“Dance is the best therapy,” a dance professor confidently announced on the beginning of my first samba class. It startled me. When I thought of dancing, I either thought of monotonous jumping in a club with one fist raised to the ceiling, or of strenuous counting of my steps and stressing out whether I and my dance partner are dancing in the rhythm.
Dancing is inherently human, playing a crucial part of cultures and places around the globe. In my culture, from what I know about ballroom dancing, we rarely touch our bodies apart from our hands and the inept trampling on partner’s feet.
Here, as a warm-up of the samba class, our teacher said that we should stand opposite to our partner and let our weight fall on each other, to learn how to keep our body during dancing. My partner, a well-preserved bosomy lady in her late sixties, approached me naturally with a peaceful smile on her caring face. It was weird. I am used to having half a meter space between me and my partner while dancing the Polka in Slovakia, and here, just as warm up a lady whose nephews were jumping around the ballroom, was plunging her from-miles-easily-observed breasts into me. Seeing her so close to me and in such a peculiar position, it felt awkward, far from the “therapy” that the professor promised.
Forró, a dance originating in Northeastern Brazil, is yet another level. It was my first forró class, I didn’t know anyone in the room. After every 2 minutes of attentive practicing, the ladies would move on to their next dance partner. In this way, we get to dance around 2 times with everyone in the room. The music started, my partner a young woman in her 30ties with two kids who were patiently waiting for her, began to slowly move her hips. I already felt insecure, because my skills of moving hips were pitiable. The professor showed us our dancing position. First, we hugged each other and stayed there for a while. This, interestingly broke the thick ice of insecurity and then, feeling more comfortable with my partner, I began to dance more loosely.
The dancing went on, as well as the spectrum of dancing partners: young and old, slim or chubby, married or single. After half an hour, it felt natural. I don’t know what it is about dancing here that complete strangers get comfortable with dancing so close that “personal space” has no meaning anymore. But there is something magical in that.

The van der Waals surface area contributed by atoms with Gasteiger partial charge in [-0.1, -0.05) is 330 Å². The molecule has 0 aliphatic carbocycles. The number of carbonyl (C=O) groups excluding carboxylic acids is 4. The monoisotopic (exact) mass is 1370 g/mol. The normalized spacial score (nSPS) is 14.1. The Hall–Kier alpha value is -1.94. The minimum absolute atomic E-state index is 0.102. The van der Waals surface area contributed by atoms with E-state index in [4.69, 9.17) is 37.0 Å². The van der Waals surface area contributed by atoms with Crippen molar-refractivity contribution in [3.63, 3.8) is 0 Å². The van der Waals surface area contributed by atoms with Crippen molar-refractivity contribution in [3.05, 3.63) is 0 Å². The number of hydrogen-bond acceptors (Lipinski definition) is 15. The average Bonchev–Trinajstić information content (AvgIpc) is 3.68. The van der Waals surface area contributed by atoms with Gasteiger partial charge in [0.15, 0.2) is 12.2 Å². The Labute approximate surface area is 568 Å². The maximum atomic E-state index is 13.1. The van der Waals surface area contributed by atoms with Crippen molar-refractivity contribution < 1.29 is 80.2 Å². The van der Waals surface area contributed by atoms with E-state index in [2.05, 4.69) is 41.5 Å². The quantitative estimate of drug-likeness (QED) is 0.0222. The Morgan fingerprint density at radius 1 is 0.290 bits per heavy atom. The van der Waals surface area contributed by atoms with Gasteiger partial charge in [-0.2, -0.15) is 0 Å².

The lights were turned off, it was 8:30 pm, and the view of Florianopolis, under a blazing sunset, separated with sea covered by peaceful ripples, was pouring on me through the windows of the dance school. We were told to close our eyes and move with the music. I enjoyed last sights of the marvelous view and obediently closed my eyes. At this point, almost all the apprehension was gone; my mind was too busy enjoying the vivid sound of accordion which was instinctively lifting my feet and moving my relaxed body.
After two playful songs, the lights were turned on again. People started complaining about a smile that now when it started to be fun we must stop. At this point, after all the stress and unfamiliarity of this dance, I joined the innocent complains. Before we left, the old bosomy lady approached me smilingly and said I had a good rhythm. I was happy and surprised to hear that. I almost forgot rhythm was an issue at that time.
It was only one hour and a half, I was still far from mastering forró or samba, but I could confidently say that I finally understood what dancing is. It made me suddenly appreciative of the dances that I had known from Europe and excited for those I am going to learn here in Brazil.